A prospective cohort study.
This study evaluated the cumulative reoperation rate and indications for reoperation following instrumented lumbar spine fusion (LSF).
LSF reduces disability and improves health-related quality of life for patients with several spinal disorders. The rate of instrumented LSF has drastically increased over the last few decades. The increased incidence of LSF, however, has led to increased reoperation rates.
The data are based on the prospective LSF database of Tampere University Hospital that includes all elective indications for LSF surgery. A total of 433 consecutive patients (64% women, mean age 62 years) who underwent LSF in Tampere University Hospital between 2008 and 2011 were evaluated and indications for reoperations were rechecked from patient records and radiographs. The most common diagnosis for the primary surgery was degenerative spondylolisthesis and the mean follow-up time was 3.9 years. The cumulative incidence of reoperations and the “time to event” survival rate was calculated by Kaplan-Meier analysis.
By the end of 2013, 81 patients had undergone at least one reoperation. The cumulative reoperation rate at 2 years was 12.5% (95% confidence interval: 95% CI: 9.7–16.0) and at 4 years was 19.3% (95% CI: 15.6–23.8). The most common pathology leading to reoperation was adjacent segment pathology with a cumulative reoperation rate of 8.7% (95% CI: 6.1–12.5) at 4 years. The corresponding rates for early and late instrumentation failure were 4.4% (95% CI: 2.7–7.0) and 2.9% (95% CI: 1.9–7.1), respectively, and for acute complications, 2.5% (95% CI: 1.4–4.5).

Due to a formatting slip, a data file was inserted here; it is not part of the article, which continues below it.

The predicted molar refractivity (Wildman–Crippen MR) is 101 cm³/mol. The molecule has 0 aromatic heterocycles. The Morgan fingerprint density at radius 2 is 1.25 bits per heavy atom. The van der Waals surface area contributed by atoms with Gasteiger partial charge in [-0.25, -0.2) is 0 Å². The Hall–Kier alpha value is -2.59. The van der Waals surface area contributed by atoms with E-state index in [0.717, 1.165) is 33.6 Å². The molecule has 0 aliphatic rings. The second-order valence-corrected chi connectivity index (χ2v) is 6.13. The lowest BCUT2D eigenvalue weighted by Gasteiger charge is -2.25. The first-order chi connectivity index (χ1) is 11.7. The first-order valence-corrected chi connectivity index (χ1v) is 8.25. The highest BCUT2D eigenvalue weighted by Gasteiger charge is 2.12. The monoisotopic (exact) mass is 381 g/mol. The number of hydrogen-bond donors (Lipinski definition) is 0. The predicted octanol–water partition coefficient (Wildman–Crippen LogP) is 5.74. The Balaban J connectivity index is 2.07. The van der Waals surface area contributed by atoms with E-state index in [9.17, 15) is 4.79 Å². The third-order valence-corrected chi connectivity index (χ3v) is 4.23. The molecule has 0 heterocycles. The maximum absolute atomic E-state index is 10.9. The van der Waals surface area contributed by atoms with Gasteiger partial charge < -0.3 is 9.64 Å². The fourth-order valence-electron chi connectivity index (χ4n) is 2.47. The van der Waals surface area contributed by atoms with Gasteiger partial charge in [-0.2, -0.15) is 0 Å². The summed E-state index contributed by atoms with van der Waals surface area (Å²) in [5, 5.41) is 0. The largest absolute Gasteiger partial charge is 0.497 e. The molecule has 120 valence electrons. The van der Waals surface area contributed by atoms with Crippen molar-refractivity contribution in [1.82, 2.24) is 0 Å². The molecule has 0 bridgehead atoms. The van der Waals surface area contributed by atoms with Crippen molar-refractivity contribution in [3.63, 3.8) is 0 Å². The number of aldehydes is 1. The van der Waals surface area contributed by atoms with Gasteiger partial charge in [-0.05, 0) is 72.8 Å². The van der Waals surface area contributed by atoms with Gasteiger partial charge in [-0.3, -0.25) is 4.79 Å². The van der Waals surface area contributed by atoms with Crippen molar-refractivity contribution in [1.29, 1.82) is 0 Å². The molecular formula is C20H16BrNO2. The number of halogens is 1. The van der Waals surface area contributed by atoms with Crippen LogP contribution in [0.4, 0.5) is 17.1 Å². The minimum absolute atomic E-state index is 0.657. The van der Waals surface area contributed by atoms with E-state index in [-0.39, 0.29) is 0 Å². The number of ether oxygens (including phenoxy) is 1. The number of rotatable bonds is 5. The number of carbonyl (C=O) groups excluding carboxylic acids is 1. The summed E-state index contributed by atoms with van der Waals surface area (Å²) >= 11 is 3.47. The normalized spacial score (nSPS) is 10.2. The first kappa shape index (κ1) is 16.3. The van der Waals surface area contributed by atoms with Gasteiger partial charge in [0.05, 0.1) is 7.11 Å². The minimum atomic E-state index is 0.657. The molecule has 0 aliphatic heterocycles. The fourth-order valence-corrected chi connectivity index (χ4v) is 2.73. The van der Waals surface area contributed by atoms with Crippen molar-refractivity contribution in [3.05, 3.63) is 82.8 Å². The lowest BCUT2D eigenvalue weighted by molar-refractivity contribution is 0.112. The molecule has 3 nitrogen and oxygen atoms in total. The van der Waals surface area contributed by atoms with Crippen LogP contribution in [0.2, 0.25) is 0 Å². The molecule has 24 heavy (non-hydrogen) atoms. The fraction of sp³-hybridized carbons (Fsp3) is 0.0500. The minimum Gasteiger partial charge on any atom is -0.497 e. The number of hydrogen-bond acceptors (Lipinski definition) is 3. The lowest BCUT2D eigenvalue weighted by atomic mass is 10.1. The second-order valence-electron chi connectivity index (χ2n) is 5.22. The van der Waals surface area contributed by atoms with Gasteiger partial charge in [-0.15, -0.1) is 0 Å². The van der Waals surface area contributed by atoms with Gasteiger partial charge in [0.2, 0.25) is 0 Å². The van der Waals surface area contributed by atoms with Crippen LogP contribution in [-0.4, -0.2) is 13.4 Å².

Although previous studies reported that early results of spinal fusion are promising, one in five patients required reoperation within 4 years after surgery. Patients and surgeons should be aware of the reoperation rates when planning fusion surgery.
Level of Evidence: 4
∗Department of Orthopaedics and Trauma, Tampere University Hospital, Tampere, Finland
†Department of Physical Medicine and Rehabilitation, Jyväskylä Central Hospital, Jyväskylä, Finland
‡Department of Health Sciences, University of Jyväskylä, Jyväskylä, Finland.
Address correspondence and reprint requests to Tero Matti Irmola, MD, Department of Orthopaedics and Trauma, Tampere University Hospital, Finland, P.O. Box Hukankatu 4 A, 33530 Tampere, Finland; E-mail: firstname.lastname@example.org
Received 16 February, 2017
Revised 21 May, 2017
Accepted 31 May, 2017
The manuscript submitted does not contain information about medical device(s)/drug(s).
The Competitive State Financing of the Expert Responsibility Area of Tampere University Hospital funds were received in support of this work.
Relevant financial activities outside the submitted work: employment, payment for lecture.